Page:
It’s an enormous relief for me that Mrs. W. organizes all the appointments. For example, if I say, next time I’d like to talk to the orthopedist; or three months before the appointment I say, we’re having stomach problems – then she organizes the appointments. I don’t have to call each doctor and ask for an appointment. If I need accommodation at the parents' residence at the neuromuscular center, she does that too. All we really need to do is say beforehand what the problems are, and she organizes everything for the next appointment.

Especially for aids – they have an employee who’s solely responsible for aids at the entire early intervention center. And she’s always there.

The second major component within this sub-code is the description of structural links between healthcare professionals that enabled prompt coordination in the care network. In this context, caregivers reported on “connections” between healthcare professionals that facilitated, for example, enrollment in a hardship program or enabled home visits by a care provider. Only a few caregivers reported direct exchanges between care institutions.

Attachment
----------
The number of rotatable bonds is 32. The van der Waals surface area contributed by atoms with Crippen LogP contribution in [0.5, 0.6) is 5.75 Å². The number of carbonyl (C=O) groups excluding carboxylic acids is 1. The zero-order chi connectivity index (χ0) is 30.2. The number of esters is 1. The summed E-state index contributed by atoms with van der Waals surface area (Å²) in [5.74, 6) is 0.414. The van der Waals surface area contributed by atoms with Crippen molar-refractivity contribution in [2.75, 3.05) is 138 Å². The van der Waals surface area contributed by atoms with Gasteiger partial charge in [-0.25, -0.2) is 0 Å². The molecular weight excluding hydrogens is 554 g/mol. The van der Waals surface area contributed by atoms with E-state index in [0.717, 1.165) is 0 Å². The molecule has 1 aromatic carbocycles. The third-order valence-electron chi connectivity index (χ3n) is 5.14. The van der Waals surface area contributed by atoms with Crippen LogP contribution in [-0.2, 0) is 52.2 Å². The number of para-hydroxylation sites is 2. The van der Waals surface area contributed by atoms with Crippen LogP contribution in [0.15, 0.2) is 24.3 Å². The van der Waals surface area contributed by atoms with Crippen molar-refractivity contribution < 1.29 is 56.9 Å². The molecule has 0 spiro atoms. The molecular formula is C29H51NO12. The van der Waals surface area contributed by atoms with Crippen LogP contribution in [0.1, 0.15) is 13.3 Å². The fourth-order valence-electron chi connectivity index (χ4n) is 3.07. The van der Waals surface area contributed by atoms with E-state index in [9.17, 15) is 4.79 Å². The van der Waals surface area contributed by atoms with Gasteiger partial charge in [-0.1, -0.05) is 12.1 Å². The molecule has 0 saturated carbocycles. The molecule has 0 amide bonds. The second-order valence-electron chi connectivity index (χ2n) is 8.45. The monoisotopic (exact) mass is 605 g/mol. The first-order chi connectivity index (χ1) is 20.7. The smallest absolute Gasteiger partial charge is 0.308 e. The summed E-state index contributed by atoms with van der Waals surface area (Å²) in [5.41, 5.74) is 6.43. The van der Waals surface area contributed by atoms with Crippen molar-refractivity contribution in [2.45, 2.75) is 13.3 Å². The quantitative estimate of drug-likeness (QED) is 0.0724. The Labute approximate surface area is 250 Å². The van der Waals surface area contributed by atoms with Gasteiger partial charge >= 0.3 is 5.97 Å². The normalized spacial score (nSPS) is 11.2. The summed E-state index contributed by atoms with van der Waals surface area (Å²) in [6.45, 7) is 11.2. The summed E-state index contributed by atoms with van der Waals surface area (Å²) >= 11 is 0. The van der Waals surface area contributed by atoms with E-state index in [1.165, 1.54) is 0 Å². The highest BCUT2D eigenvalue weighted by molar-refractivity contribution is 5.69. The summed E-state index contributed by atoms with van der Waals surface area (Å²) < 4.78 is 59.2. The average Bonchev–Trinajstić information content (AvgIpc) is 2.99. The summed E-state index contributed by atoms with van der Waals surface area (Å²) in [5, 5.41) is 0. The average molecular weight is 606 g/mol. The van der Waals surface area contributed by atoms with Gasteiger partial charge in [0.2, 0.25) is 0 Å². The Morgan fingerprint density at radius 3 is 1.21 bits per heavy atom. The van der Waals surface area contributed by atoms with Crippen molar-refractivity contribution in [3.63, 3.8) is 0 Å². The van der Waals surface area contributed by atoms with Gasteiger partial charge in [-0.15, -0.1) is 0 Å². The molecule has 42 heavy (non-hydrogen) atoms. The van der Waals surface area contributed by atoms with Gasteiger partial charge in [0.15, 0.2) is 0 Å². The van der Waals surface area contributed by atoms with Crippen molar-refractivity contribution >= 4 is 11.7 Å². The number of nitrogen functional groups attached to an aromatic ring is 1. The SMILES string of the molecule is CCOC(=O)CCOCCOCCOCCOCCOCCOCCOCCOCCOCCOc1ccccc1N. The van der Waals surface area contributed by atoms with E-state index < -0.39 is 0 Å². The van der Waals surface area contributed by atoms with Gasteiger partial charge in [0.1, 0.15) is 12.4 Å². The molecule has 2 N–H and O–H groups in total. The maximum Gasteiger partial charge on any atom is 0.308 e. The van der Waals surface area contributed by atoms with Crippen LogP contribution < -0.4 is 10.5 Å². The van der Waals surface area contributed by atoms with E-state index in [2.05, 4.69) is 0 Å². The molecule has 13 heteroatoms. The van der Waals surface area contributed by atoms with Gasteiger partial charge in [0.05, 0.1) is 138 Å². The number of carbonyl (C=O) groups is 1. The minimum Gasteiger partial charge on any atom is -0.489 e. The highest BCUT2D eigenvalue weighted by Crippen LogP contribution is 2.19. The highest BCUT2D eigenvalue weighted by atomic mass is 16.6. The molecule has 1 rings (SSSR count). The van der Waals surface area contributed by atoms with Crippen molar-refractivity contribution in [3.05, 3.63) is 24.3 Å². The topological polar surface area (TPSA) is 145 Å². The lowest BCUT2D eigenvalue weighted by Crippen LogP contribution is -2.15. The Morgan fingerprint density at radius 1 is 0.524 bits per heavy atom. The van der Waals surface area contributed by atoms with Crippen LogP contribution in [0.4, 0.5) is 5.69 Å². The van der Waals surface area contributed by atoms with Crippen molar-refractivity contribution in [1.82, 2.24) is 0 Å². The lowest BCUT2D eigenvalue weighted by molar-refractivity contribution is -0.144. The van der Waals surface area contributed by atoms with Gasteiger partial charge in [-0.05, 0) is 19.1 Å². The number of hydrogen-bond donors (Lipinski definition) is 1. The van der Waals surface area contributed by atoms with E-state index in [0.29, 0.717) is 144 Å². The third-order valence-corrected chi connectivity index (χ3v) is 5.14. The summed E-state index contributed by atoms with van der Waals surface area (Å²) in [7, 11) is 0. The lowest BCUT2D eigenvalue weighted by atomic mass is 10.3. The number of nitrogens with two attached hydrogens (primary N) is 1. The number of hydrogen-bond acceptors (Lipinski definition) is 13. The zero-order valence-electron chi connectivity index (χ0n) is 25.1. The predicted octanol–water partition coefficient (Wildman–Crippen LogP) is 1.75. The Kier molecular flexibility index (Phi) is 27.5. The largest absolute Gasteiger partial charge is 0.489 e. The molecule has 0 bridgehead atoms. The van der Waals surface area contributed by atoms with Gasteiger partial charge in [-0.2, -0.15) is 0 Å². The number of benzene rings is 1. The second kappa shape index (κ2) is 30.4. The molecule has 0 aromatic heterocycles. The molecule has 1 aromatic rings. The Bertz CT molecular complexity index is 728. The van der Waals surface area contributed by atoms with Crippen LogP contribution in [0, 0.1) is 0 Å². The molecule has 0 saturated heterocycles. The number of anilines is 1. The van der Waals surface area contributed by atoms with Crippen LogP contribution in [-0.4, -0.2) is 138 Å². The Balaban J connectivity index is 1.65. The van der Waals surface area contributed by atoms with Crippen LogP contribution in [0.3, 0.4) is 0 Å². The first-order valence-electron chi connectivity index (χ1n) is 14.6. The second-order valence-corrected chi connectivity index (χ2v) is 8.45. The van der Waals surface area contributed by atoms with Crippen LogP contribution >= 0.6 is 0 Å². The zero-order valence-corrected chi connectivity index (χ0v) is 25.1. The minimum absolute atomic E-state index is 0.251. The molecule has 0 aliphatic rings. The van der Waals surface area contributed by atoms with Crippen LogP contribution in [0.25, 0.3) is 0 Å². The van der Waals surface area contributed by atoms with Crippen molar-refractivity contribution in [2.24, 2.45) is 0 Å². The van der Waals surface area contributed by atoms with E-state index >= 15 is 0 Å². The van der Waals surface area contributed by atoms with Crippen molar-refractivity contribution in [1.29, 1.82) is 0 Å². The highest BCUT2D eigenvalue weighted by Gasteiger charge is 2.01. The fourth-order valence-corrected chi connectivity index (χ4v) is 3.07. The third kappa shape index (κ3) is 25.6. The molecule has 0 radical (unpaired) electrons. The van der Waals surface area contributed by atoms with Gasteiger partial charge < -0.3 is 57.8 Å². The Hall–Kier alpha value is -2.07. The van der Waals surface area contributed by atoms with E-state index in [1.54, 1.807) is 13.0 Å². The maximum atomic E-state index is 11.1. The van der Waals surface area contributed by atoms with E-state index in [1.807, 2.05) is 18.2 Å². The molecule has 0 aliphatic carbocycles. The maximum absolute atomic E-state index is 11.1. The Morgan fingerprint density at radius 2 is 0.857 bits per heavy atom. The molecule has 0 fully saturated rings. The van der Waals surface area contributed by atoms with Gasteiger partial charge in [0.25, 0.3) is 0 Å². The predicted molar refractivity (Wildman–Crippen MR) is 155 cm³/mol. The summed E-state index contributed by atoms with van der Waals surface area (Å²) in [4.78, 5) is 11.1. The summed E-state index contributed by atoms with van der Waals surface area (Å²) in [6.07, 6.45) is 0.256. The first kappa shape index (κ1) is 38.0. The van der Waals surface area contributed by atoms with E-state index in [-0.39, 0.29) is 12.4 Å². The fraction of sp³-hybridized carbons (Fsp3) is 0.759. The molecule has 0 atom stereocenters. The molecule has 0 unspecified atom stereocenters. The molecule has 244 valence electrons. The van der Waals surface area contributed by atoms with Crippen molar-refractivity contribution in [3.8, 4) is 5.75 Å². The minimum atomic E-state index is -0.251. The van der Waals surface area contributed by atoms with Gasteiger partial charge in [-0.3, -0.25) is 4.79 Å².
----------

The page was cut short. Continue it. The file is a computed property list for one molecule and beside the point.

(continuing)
The neuropediatrician then confirmed it was SMA. And we told him that we already had an appointment in the neuromuscular center, so he then used his connections and had us register for this hardship program, because at that time the drug had not yet been officially approved.

I’d say that the only therapist who thinks and cooperates a bit more is the therapist at the kindergarten. For example, she provided us with contacts for therapists who come to our home.

The SPC made an appointment at the neuromuscular center for us. We came here after one month or even sooner for consultation. Then everything went really fast.